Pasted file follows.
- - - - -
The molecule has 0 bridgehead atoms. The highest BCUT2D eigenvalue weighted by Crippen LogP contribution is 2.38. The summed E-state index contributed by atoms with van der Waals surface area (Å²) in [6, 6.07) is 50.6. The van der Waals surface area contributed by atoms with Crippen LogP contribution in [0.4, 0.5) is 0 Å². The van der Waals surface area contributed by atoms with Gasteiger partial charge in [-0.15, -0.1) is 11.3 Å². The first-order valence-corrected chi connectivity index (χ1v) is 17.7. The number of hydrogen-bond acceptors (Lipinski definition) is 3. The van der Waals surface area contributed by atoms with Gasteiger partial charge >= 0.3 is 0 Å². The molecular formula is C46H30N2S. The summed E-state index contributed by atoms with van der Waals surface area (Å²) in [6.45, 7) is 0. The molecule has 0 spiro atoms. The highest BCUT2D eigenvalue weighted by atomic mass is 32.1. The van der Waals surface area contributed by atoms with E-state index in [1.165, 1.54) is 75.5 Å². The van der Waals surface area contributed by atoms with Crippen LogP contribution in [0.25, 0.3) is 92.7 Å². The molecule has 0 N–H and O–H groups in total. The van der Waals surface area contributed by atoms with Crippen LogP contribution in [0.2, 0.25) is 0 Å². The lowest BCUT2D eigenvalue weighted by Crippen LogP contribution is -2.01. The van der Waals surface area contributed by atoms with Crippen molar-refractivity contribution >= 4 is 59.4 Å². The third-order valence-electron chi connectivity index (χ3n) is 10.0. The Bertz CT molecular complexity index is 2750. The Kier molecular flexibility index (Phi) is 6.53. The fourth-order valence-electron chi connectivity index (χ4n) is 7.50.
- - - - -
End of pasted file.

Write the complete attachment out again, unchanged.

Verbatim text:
The molecule has 0 bridgehead atoms. The highest BCUT2D eigenvalue weighted by Crippen LogP contribution is 2.38. The summed E-state index contributed by atoms with van der Waals surface area (Å²) in [6, 6.07) is 50.6. The van der Waals surface area contributed by atoms with Crippen LogP contribution in [0.4, 0.5) is 0 Å². The van der Waals surface area contributed by atoms with Gasteiger partial charge in [-0.15, -0.1) is 11.3 Å². The first-order valence-corrected chi connectivity index (χ1v) is 17.7. The number of hydrogen-bond acceptors (Lipinski definition) is 3. The van der Waals surface area contributed by atoms with Gasteiger partial charge >= 0.3 is 0 Å². The molecular formula is C46H30N2S. The summed E-state index contributed by atoms with van der Waals surface area (Å²) in [6.45, 7) is 0. The molecule has 0 spiro atoms. The highest BCUT2D eigenvalue weighted by atomic mass is 32.1. The van der Waals surface area contributed by atoms with E-state index in [1.165, 1.54) is 75.5 Å². The van der Waals surface area contributed by atoms with Crippen LogP contribution in [0.25, 0.3) is 92.7 Å². The molecule has 0 N–H and O–H groups in total. The van der Waals surface area contributed by atoms with Crippen LogP contribution in [0.2, 0.25) is 0 Å². The lowest BCUT2D eigenvalue weighted by Crippen LogP contribution is -2.01. The van der Waals surface area contributed by atoms with Crippen molar-refractivity contribution >= 4 is 59.4 Å². The third-order valence-electron chi connectivity index (χ3n) is 10.0. The Bertz CT molecular complexity index is 2750. The Kier molecular flexibility index (Phi) is 6.53. The fourth-order valence-electron chi connectivity index (χ4n) is 7.50.